888.552.6760 SCHEDULE A CONSULTATION

PD-1 blockers and melanoma

The information on this page was reviewed and approved by
Maurie Markman, MD, President, Medicine & Science at CTCA.

This page was updated on September 21, 2021.

The skin cancer melanoma can be aggressive and, if not caught early, difficult to treat. Doctors have had some success with different chemotherapies, but they don’t always work.

Immunotherapy is one of the newest treatments for advanced melanoma that shows promise. Immunotherapy uses medicines to stimulate your immune system so that it finds and attacks cancer cells.

Your immune system is a strong force, and it requires a delicate balance to stop it from harming cells it shouldn't. Immune “checkpoints” are supposed to prevent this from happening. T cells—proteins on the surface of immune cells—serve as these checkpoints, or brakes, and when they work properly, they help prevent diseases such as cancer. The checkpoints turn the immune response on or off as needed.

Sometimes, T cells bind with partner proteins. When this happens, it prevents your immune system from turning on and destroying cancer cells, instead allowing them to grow. Normally, T cells are meant to kill cancer cells.

Some immune checkpoint inhibitors known as PD-1 (programmed cell death protein 1) inhibitors have been developed to intercept this process and are used to treat advanced melanoma.

PD-1 inhibitors

The U.S. Food and Drug Administration has approved two PD-1 inhibitors for melanoma. Keytruda® (pembrolizumab) and Opdivo® (nivolumab) turn on T cells that boost your body’s immune response to melanoma. They’ve been shown to shrink tumors that can’t be surgically removed or have spread elsewhere in the body.

These PD-1 inhibitors may also be used to treat advanced melanoma when lymph nodes are involved and after surgery. They’re used to lower the risk of recurrence.

PD-L1 inhibitor

Tecentriq® (atezolizumab) targets PD-L1, a protein found on some normal cells as well as in high amounts on some cancer cells. The drug is designed to block this protein so that your body’s immune system kicks into gear and fights melanoma.

This PD-L1 inhibitor may be used with other drugs if melanoma can’t be surgically removed or if it has spread to other parts of your body and the BRAF mutation is present. (About half of all melanoma cells have this mutation that helps it grow.) Those other drugs that may be used in combination are Cotellic® (cobimetinib) and Zelboraf® (vemurafenib).

Other PD-1 and PD-L1 inhibitors are in development and undergoing testing. These are also called monoclonal antibodies.

PD-1 and CTLA-4 inhibitors

Depending on how fast your cancer is growing, where and how far it’s spread, and your overall health, your care team also may recommend combining PD-1 with CTLA-4 inhibitors such as Yervoy® (ipilimumab). CTLA-4 inhibitors block a different protein on your T cells so they can do their job.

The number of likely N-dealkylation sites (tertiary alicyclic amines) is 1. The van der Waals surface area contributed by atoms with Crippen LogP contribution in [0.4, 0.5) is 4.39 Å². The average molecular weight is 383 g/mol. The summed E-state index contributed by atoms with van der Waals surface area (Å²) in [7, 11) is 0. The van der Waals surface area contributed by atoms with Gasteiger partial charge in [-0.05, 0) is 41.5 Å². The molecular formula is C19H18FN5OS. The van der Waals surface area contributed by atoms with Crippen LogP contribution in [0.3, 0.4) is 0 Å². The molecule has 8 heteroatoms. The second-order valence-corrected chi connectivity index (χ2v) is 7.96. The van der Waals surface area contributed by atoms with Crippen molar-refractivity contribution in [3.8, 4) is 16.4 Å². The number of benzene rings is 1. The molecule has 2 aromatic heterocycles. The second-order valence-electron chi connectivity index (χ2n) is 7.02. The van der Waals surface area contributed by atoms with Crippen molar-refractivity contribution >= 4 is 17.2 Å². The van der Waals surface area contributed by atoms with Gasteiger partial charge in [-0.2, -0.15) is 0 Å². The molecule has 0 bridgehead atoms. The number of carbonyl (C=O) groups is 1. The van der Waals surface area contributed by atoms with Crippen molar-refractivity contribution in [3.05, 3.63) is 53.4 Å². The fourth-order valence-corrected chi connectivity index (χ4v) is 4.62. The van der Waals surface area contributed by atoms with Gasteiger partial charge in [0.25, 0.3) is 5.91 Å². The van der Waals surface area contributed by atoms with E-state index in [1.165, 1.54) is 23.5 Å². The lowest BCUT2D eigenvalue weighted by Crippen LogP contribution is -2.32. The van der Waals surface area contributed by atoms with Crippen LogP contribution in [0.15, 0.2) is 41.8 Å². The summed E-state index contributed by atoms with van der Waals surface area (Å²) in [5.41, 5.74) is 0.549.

The success rate of this combination of drugs is better than either alone. More than half (58 percent) of patients have seen their tumors shrink, according to the American Society of Clinical Oncology (ASCO). However, this combination may have more side effects.

What to expect

Both PD-1 inhibitors and the PD-L1 inhibitor are given as an intravenous (IV) infusion. Typically, they require the IV to be given on a schedule of every two, three or four weeks.

  • Keytruda® is given in 30-minute infusions every three weeks.
  • Opdivo® is given in 30-minute infusions every two weeks, or every four weeks at a higher dosage.
  • Tecentriq® is given in 30-minute infusions every two, three or four weeks depending on the dosage. The first infusion may be 60 minutes.

Treatment may be stopped if you have serious side effects.

How to prepare for your treatment

Ahead of treatment, your doctor is likely to order blood tests to make sure the melanoma is able to be treated with these immunotherapy drugs.

Consider asking your care team these questions before starting PD-1 treatment:

  • Why do you recommend this type of immunotherapy for me?
  • What other treatments may I be getting? Or will this be my only treatment?
  • How and where am I receiving this treatment?
  • What do I need to do to get ready for this treatment?
  • How will it make me feel?
  • Whom do I call if I have questions or problems once treatment starts?

Tell your doctor if you have any allergies to medications. No special diet is required beforehand.

Risks and side effects

The most common side effects from PD-1 inhibitors include:

  • Fatigue
  • Rash
  • Diarrhea
  • Nausea
  • Itchy skin
  • Poor appetite
  • Constipation
  • Joint pain

Sometimes patients experience rarer side effects such as:

  • Changes in the color of skin
  • Cough and chest pain
  • Muscle weakness and numbness
  • Trouble breathing
  • Hepatitis (liver damage)
  • Myocarditis (inflammation of the heart muscle)
  • Overactive or underactive thyroid

Benefits of PD-1 inhibitors

Immunotherapy may extend the lives of those whose melanoma is advanced and can’t be treated with surgery. Up to 45 percent of patients whose melanoma is inoperable or stage 4 have seen their tumors shrink when given the PD-1 inhibitors Keytruda® and Opdivo®, according to the ASCO.

A combination of chemotherapy and immunotherapy has been shown to be safe and appropriate for some patients with metastatic melanoma who haven’t responded to other treatments. While you may have greater side effects, combination therapies appear to increase the rate of response.

Expert
cancer care

IS ONE CALL AWAY.
APPOINTMENTS IN AS LITTLE
AS 24 HRS.

CALL NOW: 888-552-6760